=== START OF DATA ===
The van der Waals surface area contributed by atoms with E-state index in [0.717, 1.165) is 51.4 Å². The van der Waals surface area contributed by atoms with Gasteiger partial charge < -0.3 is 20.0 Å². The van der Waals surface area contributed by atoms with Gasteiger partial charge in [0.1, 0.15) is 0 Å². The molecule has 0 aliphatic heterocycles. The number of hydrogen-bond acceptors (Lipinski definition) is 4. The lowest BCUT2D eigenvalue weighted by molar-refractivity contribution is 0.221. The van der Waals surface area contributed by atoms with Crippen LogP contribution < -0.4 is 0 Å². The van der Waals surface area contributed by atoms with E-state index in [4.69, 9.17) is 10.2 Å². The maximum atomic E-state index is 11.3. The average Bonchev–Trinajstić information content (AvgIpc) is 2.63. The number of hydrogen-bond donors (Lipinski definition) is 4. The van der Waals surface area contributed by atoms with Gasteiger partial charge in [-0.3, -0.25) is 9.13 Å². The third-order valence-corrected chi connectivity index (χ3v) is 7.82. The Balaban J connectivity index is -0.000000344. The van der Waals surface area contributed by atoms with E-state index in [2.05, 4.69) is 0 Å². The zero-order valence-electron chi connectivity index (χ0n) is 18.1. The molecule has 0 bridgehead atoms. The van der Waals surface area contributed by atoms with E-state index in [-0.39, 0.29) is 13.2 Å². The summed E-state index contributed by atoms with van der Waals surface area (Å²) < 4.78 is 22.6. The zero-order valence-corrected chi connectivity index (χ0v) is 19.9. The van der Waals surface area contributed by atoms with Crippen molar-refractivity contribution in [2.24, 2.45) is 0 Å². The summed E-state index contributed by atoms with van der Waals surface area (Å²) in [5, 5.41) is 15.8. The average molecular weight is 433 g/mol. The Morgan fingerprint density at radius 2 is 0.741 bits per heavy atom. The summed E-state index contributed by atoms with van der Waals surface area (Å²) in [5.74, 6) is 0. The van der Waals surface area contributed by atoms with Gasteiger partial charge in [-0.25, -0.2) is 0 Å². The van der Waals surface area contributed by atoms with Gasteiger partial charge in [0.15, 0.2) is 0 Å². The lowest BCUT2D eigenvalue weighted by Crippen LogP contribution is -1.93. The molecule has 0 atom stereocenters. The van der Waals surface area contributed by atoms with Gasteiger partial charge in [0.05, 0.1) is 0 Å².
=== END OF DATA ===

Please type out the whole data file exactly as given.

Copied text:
The van der Waals surface area contributed by atoms with E-state index in [0.717, 1.165) is 51.4 Å². The van der Waals surface area contributed by atoms with Gasteiger partial charge < -0.3 is 20.0 Å². The van der Waals surface area contributed by atoms with Gasteiger partial charge in [0.1, 0.15) is 0 Å². The molecule has 0 aliphatic heterocycles. The number of hydrogen-bond acceptors (Lipinski definition) is 4. The lowest BCUT2D eigenvalue weighted by molar-refractivity contribution is 0.221. The van der Waals surface area contributed by atoms with Crippen LogP contribution < -0.4 is 0 Å². The van der Waals surface area contributed by atoms with E-state index in [4.69, 9.17) is 10.2 Å². The maximum atomic E-state index is 11.3. The average Bonchev–Trinajstić information content (AvgIpc) is 2.63. The number of hydrogen-bond donors (Lipinski definition) is 4. The van der Waals surface area contributed by atoms with Gasteiger partial charge in [-0.3, -0.25) is 9.13 Å². The third-order valence-corrected chi connectivity index (χ3v) is 7.82. The Balaban J connectivity index is -0.000000344. The van der Waals surface area contributed by atoms with E-state index in [2.05, 4.69) is 0 Å². The zero-order valence-electron chi connectivity index (χ0n) is 18.1. The molecule has 0 bridgehead atoms. The van der Waals surface area contributed by atoms with E-state index in [-0.39, 0.29) is 13.2 Å². The summed E-state index contributed by atoms with van der Waals surface area (Å²) < 4.78 is 22.6. The zero-order valence-corrected chi connectivity index (χ0v) is 19.9. The van der Waals surface area contributed by atoms with Crippen molar-refractivity contribution in [2.24, 2.45) is 0 Å². The summed E-state index contributed by atoms with van der Waals surface area (Å²) in [5, 5.41) is 15.8. The average molecular weight is 433 g/mol. The Morgan fingerprint density at radius 2 is 0.741 bits per heavy atom. The summed E-state index contributed by atoms with van der Waals surface area (Å²) in [5.74, 6) is 0. The van der Waals surface area contributed by atoms with Gasteiger partial charge in [-0.25, -0.2) is 0 Å². The van der Waals surface area contributed by atoms with Gasteiger partial charge in [0.15, 0.2) is 0 Å². The lowest BCUT2D eigenvalue weighted by Crippen LogP contribution is -1.93. The molecule has 0 atom stereocenters. The van der Waals surface area contributed by atoms with Gasteiger partial charge in [0.05, 0.1) is 0 Å².